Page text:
Let me share with you a doubt. My doubt is that visual art has all that much of an impact on history. have written many of the essays you've been reading as if art had something to say, and as if it were important. And I believe, more or less - on good days -- that something like this is true.
It's amusing to imagine what Alexis de Tocqueville would make of China recommending his 'Revolution' to its people. What China's leadership seems to have failed to notice is that the French Revolution is generally considered to have been a good thing by its people.
In a week when three members of Pussy Riot, Russian President Vladimir Putin's prime party poopers, have been put on trial in Moscow accused of "hooliganism" in an Orthodox church (they sang a "punk" prayer!!!), Russian "queer" politics may have stumbled on its own 1812 moment.
A guy sort of rolled his eyes and churlishly mumbled, "Why should we care in the U.S. about some dumb French holiday?" All rudeness aside, I decided to explain it to him. I love talking to churlish brick walls. I'm like a perky, blond Sisyphus.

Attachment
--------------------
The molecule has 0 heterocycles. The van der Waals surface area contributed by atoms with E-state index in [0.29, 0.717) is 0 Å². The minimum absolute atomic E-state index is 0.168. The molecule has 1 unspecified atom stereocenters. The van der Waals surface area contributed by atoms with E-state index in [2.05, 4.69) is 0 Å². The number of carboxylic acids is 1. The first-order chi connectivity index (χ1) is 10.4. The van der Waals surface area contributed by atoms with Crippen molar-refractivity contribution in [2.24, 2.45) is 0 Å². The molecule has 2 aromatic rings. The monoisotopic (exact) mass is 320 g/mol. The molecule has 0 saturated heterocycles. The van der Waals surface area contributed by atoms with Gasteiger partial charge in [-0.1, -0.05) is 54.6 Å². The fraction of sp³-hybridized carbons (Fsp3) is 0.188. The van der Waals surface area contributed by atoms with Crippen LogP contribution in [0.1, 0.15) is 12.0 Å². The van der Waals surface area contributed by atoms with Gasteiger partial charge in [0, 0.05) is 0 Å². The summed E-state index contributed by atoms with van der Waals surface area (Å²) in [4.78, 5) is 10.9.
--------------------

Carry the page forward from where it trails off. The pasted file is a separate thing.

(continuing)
At a time when viewers are obsessed with Downton Abbey, this film offers an upstairs downstairs French Revolution era glimpse complete with dying rats, gossipy crones, lotharios in gondolas, and the very beautiful queen.
The reasons that there aren't any trophy heads after the financial crisis are plentiful: there are legal obstacles, practical obstacles, a lack of personnel, and general fuzziness about how economic crimes are defined.
Two centuries ago, news of revolution -- and revolution itself -- reverberated back and forth across the Atlantic at astonishing speed. The social media of the day? Word-of-mouth information, rumor, and opinion.
For two long centuries, the Arab Middle East has struggled to meet the challenge of modernity, a task exacerbated by the lingering, and increasing, dissonance between the glorious past and the shameful present.